Evil karma


It’s hard to think of two more loaded, contested words in contemporary Buddhist discourse. The classical idea of karma is closely associated with reincarnation, a word that is equally loaded and contested.


I’m going to skirt the reincarnation debate – I’m not very interested in these sorts of dogmatic arguments and metaphysical speculations, anyway – to focus on karma in another accepted, and more prosaic, sense of the word: causes and conditions.


A key insight of Buddhism is that this moment as we find it is the product of causes and conditions that precede it, that have conspired to produce it. Though we can’t always trace and weight the relative contributions of these causes and conditions with mathematical precision, the idea arguably is more in the realm of physics than metaphysics. It’s a pretty simple notion, and increasingly uncontested, even among some theistic religious thinkers, who also see the hand of a God-figure at work.


For tonight’s purposes, I’ll keep the idea of evil karma equally simple, and un-cosmic: among the causes and conditions that conspire to create this moment are causes and conditions that can produce various forms of harm and injustice, some of them extreme. The next line of the verse asserts that these causes and conditions can be traced to the three poisons: greed, anger and ignorance. To be specific, “my beginningless greed, anger and ignorance.”


Beginningless greed, anger and ignorance


This notion of greed, anger and ignorance without beginning is a pointer to the absolute dimension of the gatha. We’re prompted to consider the possibility that these poisons might be in the nature of things; of who I am as a human being; of who we are. Rather than seeing my selfish impulses, anger (expressed or unexpressed), and blindness and false certainties solely as personal failings for which I feel guilty and punish myself, this phrase seems to be an invitation to consider our own and others’ base instincts and impulses, habitual reactions, and present limitations, with curiosity and compassion.


What is it about our circumstances and our programming that inclines us, in some moments at least, toward selfish, angry or biased behavior?


Born of my body, mouth and thought


The next line of the gatha reminds us that we are creatures. We are embodied. And that we seem to be unusual creatures, possessing the capacity for complex thought and communication. And we’re told that evil karma is “born of” these facts.


In this realm of the 10,000 dharmas, of diversity, of seemingly finite resources, and of human and non-human creatures, arriving at this moment on the wave of celecstial and terestial evolutionary history, each of us, like the beings that begat us, must forge a path. This realm often seems, and is, confusing and contingent. I’m inclined to think that greed, anger and ignorance are over-amplifications of tendencies that generally serve us well, individually and collectively, as we make our way:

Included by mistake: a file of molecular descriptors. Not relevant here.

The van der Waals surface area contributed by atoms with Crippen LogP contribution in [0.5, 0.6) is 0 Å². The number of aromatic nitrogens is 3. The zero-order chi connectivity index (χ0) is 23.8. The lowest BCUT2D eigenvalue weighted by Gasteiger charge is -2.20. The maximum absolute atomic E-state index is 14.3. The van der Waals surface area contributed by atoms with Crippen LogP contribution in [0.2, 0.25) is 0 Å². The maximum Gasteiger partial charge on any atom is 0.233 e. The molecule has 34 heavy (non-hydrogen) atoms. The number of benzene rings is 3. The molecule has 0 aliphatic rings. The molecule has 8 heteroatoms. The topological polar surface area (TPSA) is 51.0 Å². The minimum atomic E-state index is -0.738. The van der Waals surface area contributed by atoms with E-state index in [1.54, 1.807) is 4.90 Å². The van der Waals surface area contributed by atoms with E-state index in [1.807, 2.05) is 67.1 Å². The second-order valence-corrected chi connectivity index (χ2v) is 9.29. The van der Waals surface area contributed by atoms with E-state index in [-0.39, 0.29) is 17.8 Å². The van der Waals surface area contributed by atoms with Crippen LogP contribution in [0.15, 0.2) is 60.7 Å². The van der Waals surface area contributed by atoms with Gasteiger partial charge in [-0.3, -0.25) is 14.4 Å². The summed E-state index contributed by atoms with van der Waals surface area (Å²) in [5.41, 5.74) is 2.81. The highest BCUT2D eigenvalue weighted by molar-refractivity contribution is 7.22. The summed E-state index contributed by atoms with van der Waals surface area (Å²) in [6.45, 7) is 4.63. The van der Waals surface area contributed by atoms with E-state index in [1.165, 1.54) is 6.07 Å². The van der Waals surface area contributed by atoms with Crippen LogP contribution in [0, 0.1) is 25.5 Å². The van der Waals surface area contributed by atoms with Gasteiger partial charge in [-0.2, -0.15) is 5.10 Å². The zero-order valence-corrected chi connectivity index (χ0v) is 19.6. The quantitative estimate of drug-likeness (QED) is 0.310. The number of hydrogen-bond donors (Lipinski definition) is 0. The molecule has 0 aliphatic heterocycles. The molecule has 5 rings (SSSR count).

• Greed as an over-amplification of our legitimate imperative to satisfy basic physical and psychological needs.


  • Anger as an (often misdirected) over-amplification of our legitimate impulse to protect our fragile bodies, and psyches that are fragile as they develop.


  • Ignorance (aka false certainty) as an over-amplification of the limitations of our senses and cognitive processing powers, and of our need, for many legitimate purposes, to reduce complexity, to filter out some sensory data.


And so we sometimes act (body), speak (mouth), and perceive and process information and experiences (thought) in ways that tend to produce harm and injustice, insomuch as our actions, speech and thought “over serve” legitimate needs and impulses, to others’ detriment.


Now I atone for it all


Right here, right now.


Yes, I express regret for my actions, speech and thought that has hurt others, and I renew my commitment to do my best to live up to my highest ideals – to the precepts. I atone in the sense of acknowledging when I have fallen short of those ideals, and I constantly do, and of being penitent.


But atone has another meaning: to reconcile.  To stop fighting.


I reconcile myself to the nature of things. To my own and others’ creatureliness. To our evolutionary heritage. To the needs and impulses that can incline us toward greed, anger and ignorance when they are over-amplified.


Realizing this, not idealizing about our condition, accepting it, not flogging ourselves and others for our supposed failures to be the perfect angels we tend to think we and others should be – ever pure of heart, in thought and in deed – is an important step toward actually developing the capacity to show up as we intend, and helping others cultivate and sustain their intention and efforts to do the same.


This take on the Gatha of Atonement may be more the very long view from a relative perspective than a view from the absolute. As I said, I’m not very inclined toward metaphysics, and the relative and absolute are one, in any event, as we say. It is a take on this gatha, anyway. It is a useful take for me, and I hope it also is useful for some of you.